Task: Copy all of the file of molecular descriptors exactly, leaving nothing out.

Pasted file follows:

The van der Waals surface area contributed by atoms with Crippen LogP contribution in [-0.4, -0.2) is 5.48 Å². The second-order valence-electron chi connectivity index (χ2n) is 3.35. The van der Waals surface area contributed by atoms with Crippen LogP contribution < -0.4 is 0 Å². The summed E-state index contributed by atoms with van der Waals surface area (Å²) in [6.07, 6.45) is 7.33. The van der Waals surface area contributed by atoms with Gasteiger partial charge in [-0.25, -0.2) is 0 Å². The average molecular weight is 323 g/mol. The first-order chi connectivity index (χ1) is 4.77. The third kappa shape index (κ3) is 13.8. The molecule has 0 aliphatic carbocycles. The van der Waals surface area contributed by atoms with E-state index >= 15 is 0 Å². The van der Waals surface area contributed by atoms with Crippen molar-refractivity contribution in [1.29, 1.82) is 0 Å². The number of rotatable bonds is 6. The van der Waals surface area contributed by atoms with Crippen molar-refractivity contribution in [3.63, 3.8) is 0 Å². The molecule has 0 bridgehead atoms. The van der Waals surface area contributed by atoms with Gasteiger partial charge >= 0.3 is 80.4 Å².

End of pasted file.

The van der Waals surface area contributed by atoms with Crippen LogP contribution in [-0.4, -0.2) is 5.48 Å². The second-order valence-electron chi connectivity index (χ2n) is 3.35. The van der Waals surface area contributed by atoms with Crippen LogP contribution < -0.4 is 0 Å². The summed E-state index contributed by atoms with van der Waals surface area (Å²) in [6.07, 6.45) is 7.33. The van der Waals surface area contributed by atoms with Gasteiger partial charge in [-0.25, -0.2) is 0 Å². The average molecular weight is 323 g/mol. The first-order chi connectivity index (χ1) is 4.77. The third kappa shape index (κ3) is 13.8. The molecule has 0 aliphatic carbocycles. The van der Waals surface area contributed by atoms with E-state index >= 15 is 0 Å². The van der Waals surface area contributed by atoms with Crippen molar-refractivity contribution in [1.29, 1.82) is 0 Å². The number of rotatable bonds is 6. The van der Waals surface area contributed by atoms with Crippen molar-refractivity contribution in [3.63, 3.8) is 0 Å². The molecule has 0 bridgehead atoms. The van der Waals surface area contributed by atoms with Gasteiger partial charge >= 0.3 is 80.4 Å².